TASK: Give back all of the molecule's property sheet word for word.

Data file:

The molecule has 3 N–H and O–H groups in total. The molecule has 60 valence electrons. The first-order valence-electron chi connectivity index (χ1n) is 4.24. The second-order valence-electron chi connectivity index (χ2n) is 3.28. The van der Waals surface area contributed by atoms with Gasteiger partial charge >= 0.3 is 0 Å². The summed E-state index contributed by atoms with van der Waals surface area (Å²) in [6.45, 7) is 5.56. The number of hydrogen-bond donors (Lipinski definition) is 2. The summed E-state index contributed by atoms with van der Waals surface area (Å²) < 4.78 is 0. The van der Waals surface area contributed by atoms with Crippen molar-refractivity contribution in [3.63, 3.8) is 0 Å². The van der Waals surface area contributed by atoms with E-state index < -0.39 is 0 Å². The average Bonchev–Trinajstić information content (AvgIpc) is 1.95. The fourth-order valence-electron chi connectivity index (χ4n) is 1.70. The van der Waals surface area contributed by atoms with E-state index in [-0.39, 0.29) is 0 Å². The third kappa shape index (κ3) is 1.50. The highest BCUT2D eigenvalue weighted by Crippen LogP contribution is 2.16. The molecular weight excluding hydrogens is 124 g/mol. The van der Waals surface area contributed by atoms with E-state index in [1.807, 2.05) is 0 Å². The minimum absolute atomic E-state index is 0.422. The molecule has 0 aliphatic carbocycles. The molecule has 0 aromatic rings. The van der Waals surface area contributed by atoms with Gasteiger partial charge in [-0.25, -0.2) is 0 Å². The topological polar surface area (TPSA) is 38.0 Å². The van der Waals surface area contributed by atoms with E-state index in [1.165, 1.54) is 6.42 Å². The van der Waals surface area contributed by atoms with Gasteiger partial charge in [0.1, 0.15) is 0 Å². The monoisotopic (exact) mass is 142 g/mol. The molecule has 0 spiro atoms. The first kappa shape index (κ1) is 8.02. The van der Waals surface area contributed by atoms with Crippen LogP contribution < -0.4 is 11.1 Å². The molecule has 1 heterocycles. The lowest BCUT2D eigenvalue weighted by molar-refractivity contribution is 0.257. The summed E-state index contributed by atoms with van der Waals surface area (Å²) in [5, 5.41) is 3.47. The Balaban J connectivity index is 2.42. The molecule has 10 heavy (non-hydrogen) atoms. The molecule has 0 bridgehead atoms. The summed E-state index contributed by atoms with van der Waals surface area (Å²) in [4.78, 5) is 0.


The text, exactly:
The molecule has 3 N–H and O–H groups in total. The molecule has 60 valence electrons. The first-order valence-electron chi connectivity index (χ1n) is 4.24. The second-order valence-electron chi connectivity index (χ2n) is 3.28. The van der Waals surface area contributed by atoms with Gasteiger partial charge >= 0.3 is 0 Å². The summed E-state index contributed by atoms with van der Waals surface area (Å²) in [6.45, 7) is 5.56. The number of hydrogen-bond donors (Lipinski definition) is 2. The summed E-state index contributed by atoms with van der Waals surface area (Å²) < 4.78 is 0. The van der Waals surface area contributed by atoms with Crippen molar-refractivity contribution in [3.63, 3.8) is 0 Å². The van der Waals surface area contributed by atoms with E-state index < -0.39 is 0 Å². The average Bonchev–Trinajstić information content (AvgIpc) is 1.95. The fourth-order valence-electron chi connectivity index (χ4n) is 1.70. The van der Waals surface area contributed by atoms with E-state index in [-0.39, 0.29) is 0 Å². The third kappa shape index (κ3) is 1.50. The highest BCUT2D eigenvalue weighted by Crippen LogP contribution is 2.16. The molecular weight excluding hydrogens is 124 g/mol. The van der Waals surface area contributed by atoms with E-state index in [1.807, 2.05) is 0 Å². The minimum absolute atomic E-state index is 0.422. The molecule has 0 aliphatic carbocycles. The molecule has 0 aromatic rings. The van der Waals surface area contributed by atoms with Gasteiger partial charge in [-0.25, -0.2) is 0 Å². The topological polar surface area (TPSA) is 38.0 Å². The van der Waals surface area contributed by atoms with E-state index in [1.165, 1.54) is 6.42 Å². The van der Waals surface area contributed by atoms with Gasteiger partial charge in [0.1, 0.15) is 0 Å². The monoisotopic (exact) mass is 142 g/mol. The molecule has 0 spiro atoms. The first kappa shape index (κ1) is 8.02. The van der Waals surface area contributed by atoms with Crippen LogP contribution < -0.4 is 11.1 Å². The molecule has 1 heterocycles. The lowest BCUT2D eigenvalue weighted by molar-refractivity contribution is 0.257. The summed E-state index contributed by atoms with van der Waals surface area (Å²) in [5, 5.41) is 3.47. The Balaban J connectivity index is 2.42. The molecule has 10 heavy (non-hydrogen) atoms. The molecule has 0 bridgehead atoms. The summed E-state index contributed by atoms with van der Waals surface area (Å²) in [4.78, 5) is 0.